By Jim Schutze
By Rachel Watts
By Lauren Drewes Daniels
By Anna Merlan
By Lee Escobedo
By Alice Laussade
By Scott Reitz
Perhaps you saw that new Cheap Trick eight-track cartridge that Stephen Colbert was holding up and promoting on his Colbert Report last week? Made in Arlington. Hand to God. By mom-and-pop outfit KTS Productions, to be specific—though you'd never know it from reading recent stories concerning Cheap Trick's expensive gimmick, which will set you back $30 should you pre-order a copy of the band's latest, The Latest.
Last week, a story about the eight-track in Canada's Globe and Mail started making the rounds—but it only says that the band's manager, David Frey, after searching high and low for a manufacturer still willing to even make the relic, "finally found a small plant in Dallas, Texas, for the retro-fit."It took a few calls but, finally, Frey's office got back to us: Not Dallas, sorry, but Arlington.
Turns out, Kathy and Dan Gibson may be the last of the eight-track-tape makers—most other local CD and cassette replicators believe the concept near unfathomable, given its demise 'round 1988. Said one old-timer out in Fort Worth: "That's the dumbest thing I've ever heard of."
But Dan and Kathy Gibson, who run KTSP, would most assuredly disagree—and they've got Cheap Trick's business to prove it.
"I guess they just went to the Web site," Kathy says in her first interview since news of the Cheap Trick eight-track started spreading. "Not a lot of people do that, but they contacted us, and we said we could help them. That was about a little over a month ago, and it was very exciting—one of those things we'd been hoping would happen. We're trying to bring kind of an obsolete format back from the dead, bring it into the 21st century. So, yeah, it was exciting. That's one of those things where you have to shout a little bit when it happens."
Initially, the Gibsons were simply into the eight-track collecting-and-selling business, which they started about 11 years ago over at Kate's Track Shack. Most of that collection came from Bucks Burnett, the former proprietor of 14 Records on Greenville Avenue and, once upon a long time ago, one of the subjects of So Wrong They're Right, a doc about the last of the format's true believers. (In 1998, Burnett's band, The Volares, released its debut on eight-track as well. But when I asked Burnett earlier this week who might have made the Cheap Trick tape, he was stumped, as he, too, didn't think anyone still made 'em.)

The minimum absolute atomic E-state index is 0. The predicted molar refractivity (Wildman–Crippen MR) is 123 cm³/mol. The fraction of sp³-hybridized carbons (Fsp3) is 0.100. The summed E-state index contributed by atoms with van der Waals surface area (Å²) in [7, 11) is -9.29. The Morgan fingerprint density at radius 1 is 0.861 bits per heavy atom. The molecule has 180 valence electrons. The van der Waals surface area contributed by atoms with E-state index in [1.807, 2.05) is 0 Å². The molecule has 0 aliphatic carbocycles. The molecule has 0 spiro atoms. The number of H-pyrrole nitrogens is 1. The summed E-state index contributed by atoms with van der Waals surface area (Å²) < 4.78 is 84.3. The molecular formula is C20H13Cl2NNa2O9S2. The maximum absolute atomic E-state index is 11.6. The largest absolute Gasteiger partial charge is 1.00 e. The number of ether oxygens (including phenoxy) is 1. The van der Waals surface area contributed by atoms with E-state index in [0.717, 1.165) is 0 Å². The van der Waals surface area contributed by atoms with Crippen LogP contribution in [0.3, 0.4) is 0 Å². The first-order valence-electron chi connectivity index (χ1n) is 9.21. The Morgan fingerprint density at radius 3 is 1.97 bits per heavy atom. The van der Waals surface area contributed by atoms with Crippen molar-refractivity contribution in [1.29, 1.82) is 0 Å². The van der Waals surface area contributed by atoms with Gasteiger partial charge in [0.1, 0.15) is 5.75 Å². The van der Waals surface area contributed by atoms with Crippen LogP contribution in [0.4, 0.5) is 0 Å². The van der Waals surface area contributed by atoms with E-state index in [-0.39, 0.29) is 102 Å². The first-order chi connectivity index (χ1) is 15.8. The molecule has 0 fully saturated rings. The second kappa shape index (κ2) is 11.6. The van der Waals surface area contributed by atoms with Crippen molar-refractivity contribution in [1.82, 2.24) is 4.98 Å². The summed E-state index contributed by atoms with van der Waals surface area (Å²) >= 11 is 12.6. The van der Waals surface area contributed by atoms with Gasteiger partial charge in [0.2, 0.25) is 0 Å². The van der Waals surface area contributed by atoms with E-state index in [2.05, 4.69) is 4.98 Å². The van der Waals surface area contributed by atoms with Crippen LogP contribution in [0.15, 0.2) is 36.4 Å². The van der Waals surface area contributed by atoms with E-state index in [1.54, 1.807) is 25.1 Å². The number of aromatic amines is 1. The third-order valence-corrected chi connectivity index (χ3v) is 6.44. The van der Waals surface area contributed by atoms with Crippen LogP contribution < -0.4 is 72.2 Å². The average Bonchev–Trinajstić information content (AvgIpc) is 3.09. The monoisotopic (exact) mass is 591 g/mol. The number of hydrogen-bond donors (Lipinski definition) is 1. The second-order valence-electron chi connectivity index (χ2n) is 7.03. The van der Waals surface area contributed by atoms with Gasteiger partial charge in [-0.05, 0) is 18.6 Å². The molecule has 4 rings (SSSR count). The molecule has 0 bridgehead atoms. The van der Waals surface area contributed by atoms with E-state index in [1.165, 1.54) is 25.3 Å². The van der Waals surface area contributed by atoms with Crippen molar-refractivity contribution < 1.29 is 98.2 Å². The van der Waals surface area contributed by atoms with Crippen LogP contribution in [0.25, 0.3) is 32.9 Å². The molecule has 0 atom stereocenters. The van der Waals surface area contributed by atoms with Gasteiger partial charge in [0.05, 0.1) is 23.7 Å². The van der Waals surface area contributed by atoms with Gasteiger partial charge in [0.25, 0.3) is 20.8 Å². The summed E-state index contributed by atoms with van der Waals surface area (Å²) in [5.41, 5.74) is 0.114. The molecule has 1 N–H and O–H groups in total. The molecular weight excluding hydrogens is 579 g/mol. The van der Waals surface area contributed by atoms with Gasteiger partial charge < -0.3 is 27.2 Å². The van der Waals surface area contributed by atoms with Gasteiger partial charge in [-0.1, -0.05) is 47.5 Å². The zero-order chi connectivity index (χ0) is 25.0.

"We sell tapes all over the world," Kathy says. "All kinds of stuff. They're just fun, and we've met so many people through the eight-track. We've met people all over the world. Last year, we sold one to Russia."
She says it was just natural to move from collecting to manufacturing, which she insists wasn't all that difficult—they already had the shells and the other necessary "pieces and parts." Besides, this was her dream all along, as she puts it: "to see new eight-tracks being produced."
It didn't take long to get some business—from Tesla, first, for whom the Gibsons produced a version of the covers collection Real to Reel.
"It's time-consuming work," Kathy says. "One of the things we kind of had a little issue with working through with the Cheap Trick folks was trying to put the songs in the order they wanted and in an order we needed to have them so they didn't have a ton of extra time at the end of the tracks. That's how it was done back in the day: You try to keep your first and last tracks the same as the album, but sometimes you have to tweak the program so everything comes together smoothly."
At the moment, Cheap Trick's taking pre-orders for The Latest eight-track—and Kathy warns it's a small number, so hop to should you want one of the collectibles. (Frey has suggested in several articles that the item is really more of a novelty intended to get the attention of radio-station programmers who'd likely blow off yet another Cheap Trick release at this late date in the band's career.) But if the band needs more, Kathy says, "we'll produce more."
Because, see, she and Dan believe this to be a potentially thriving business. And why not? Players are plentiful and inexpensive—eBay's loaded with the suckers. It's the Gibsons' preferred format too: Kathy says that's pretty much all she and Dan listen to when they're out working in the garage, and she's got a player in the dashboard of her car—how very spirit of '76.
And even though media coverage has so far neglected to mention the makers of The Latest, word has spread through the music business that, believe it or not, there's somebody in Texas still making the eight-track. So business is picking up—slowly but surely—and the Gibsons are now on a quest for better manufacturing equipment to meet the need.
"Sure, we're hoping to see more," she says. "We've already been contacted by several other folks who want their CDs put out on eight-track. At this point, they're smaller acts, I would say, but Cheap Trick's doing interviews, and as they go on tour and promote it, I think we'll see more. So we're looking to get molds and dies to make the shells ourselves, and we're always looking for people who have that old technology. We're looking for any of the old things that made the eight-track the eight-track."